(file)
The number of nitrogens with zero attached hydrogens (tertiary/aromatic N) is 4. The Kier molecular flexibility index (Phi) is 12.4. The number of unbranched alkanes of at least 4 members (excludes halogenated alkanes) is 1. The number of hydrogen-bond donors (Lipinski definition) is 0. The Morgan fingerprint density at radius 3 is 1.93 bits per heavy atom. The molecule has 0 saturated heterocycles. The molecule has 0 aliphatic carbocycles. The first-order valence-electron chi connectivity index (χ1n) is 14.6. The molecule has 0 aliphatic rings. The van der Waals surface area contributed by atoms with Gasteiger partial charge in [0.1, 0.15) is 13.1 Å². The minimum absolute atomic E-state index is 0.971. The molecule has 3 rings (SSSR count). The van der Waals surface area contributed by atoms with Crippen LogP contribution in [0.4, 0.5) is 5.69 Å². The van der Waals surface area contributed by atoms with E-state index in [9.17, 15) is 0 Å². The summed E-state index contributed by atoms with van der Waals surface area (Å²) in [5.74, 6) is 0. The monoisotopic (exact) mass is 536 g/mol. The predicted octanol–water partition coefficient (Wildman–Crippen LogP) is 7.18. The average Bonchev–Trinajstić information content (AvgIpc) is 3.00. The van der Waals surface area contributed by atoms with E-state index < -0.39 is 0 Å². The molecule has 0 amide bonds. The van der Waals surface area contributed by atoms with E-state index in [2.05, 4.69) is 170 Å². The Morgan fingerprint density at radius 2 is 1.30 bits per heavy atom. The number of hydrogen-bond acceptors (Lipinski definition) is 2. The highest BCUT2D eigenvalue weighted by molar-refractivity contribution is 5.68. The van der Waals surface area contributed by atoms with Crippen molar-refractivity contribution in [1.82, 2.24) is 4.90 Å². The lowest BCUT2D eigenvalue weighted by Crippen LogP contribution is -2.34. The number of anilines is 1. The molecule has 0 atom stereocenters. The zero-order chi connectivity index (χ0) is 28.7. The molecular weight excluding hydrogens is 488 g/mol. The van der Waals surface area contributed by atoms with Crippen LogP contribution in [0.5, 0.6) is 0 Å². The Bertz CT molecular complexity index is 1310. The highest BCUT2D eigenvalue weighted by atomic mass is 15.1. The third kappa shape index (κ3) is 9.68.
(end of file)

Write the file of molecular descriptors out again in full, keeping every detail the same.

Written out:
The number of nitrogens with zero attached hydrogens (tertiary/aromatic N) is 4. The Kier molecular flexibility index (Phi) is 12.4. The number of unbranched alkanes of at least 4 members (excludes halogenated alkanes) is 1. The number of hydrogen-bond donors (Lipinski definition) is 0. The Morgan fingerprint density at radius 3 is 1.93 bits per heavy atom. The molecule has 0 saturated heterocycles. The molecule has 0 aliphatic carbocycles. The first-order valence-electron chi connectivity index (χ1n) is 14.6. The molecule has 0 aliphatic rings. The van der Waals surface area contributed by atoms with Gasteiger partial charge in [0.1, 0.15) is 13.1 Å². The minimum absolute atomic E-state index is 0.971. The molecule has 3 rings (SSSR count). The van der Waals surface area contributed by atoms with Crippen LogP contribution in [0.4, 0.5) is 5.69 Å². The van der Waals surface area contributed by atoms with E-state index in [9.17, 15) is 0 Å². The summed E-state index contributed by atoms with van der Waals surface area (Å²) in [5.74, 6) is 0. The monoisotopic (exact) mass is 536 g/mol. The predicted octanol–water partition coefficient (Wildman–Crippen LogP) is 7.18. The average Bonchev–Trinajstić information content (AvgIpc) is 3.00. The van der Waals surface area contributed by atoms with E-state index < -0.39 is 0 Å². The molecule has 0 amide bonds. The van der Waals surface area contributed by atoms with E-state index in [2.05, 4.69) is 170 Å². The Morgan fingerprint density at radius 2 is 1.30 bits per heavy atom. The number of hydrogen-bond acceptors (Lipinski definition) is 2. The highest BCUT2D eigenvalue weighted by molar-refractivity contribution is 5.68. The van der Waals surface area contributed by atoms with Crippen molar-refractivity contribution in [1.82, 2.24) is 4.90 Å². The lowest BCUT2D eigenvalue weighted by Crippen LogP contribution is -2.34. The number of anilines is 1. The molecule has 0 atom stereocenters. The zero-order chi connectivity index (χ0) is 28.7. The molecular weight excluding hydrogens is 488 g/mol. The van der Waals surface area contributed by atoms with Crippen LogP contribution in [0.5, 0.6) is 0 Å². The Bertz CT molecular complexity index is 1310. The highest BCUT2D eigenvalue weighted by atomic mass is 15.1. The third kappa shape index (κ3) is 9.68.